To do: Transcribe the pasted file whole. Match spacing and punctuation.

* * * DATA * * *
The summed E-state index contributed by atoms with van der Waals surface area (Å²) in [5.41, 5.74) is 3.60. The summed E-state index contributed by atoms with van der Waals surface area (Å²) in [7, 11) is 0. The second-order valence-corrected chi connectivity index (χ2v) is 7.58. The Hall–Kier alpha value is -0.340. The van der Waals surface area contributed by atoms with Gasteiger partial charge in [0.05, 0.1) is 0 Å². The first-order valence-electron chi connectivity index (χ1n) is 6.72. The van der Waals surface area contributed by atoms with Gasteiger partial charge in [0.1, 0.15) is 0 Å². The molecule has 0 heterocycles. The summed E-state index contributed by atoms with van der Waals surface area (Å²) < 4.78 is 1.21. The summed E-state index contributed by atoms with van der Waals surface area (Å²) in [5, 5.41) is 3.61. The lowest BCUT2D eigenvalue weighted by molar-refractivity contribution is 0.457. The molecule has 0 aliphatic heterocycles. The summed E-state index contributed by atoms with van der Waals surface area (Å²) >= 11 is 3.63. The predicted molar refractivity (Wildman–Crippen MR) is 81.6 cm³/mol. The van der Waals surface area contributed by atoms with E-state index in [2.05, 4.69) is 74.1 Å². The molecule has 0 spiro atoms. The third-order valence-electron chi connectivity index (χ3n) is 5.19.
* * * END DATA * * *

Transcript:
The summed E-state index contributed by atoms with van der Waals surface area (Å²) in [5.41, 5.74) is 3.60. The summed E-state index contributed by atoms with van der Waals surface area (Å²) in [7, 11) is 0. The second-order valence-corrected chi connectivity index (χ2v) is 7.58. The Hall–Kier alpha value is -0.340. The van der Waals surface area contributed by atoms with Gasteiger partial charge in [0.05, 0.1) is 0 Å². The first-order valence-electron chi connectivity index (χ1n) is 6.72. The van der Waals surface area contributed by atoms with Gasteiger partial charge in [0.1, 0.15) is 0 Å². The molecule has 0 heterocycles. The summed E-state index contributed by atoms with van der Waals surface area (Å²) < 4.78 is 1.21. The summed E-state index contributed by atoms with van der Waals surface area (Å²) in [5, 5.41) is 3.61. The lowest BCUT2D eigenvalue weighted by molar-refractivity contribution is 0.457. The molecule has 0 aliphatic heterocycles. The summed E-state index contributed by atoms with van der Waals surface area (Å²) >= 11 is 3.63. The predicted molar refractivity (Wildman–Crippen MR) is 81.6 cm³/mol. The van der Waals surface area contributed by atoms with E-state index in [2.05, 4.69) is 74.1 Å². The molecule has 0 spiro atoms. The third-order valence-electron chi connectivity index (χ3n) is 5.19.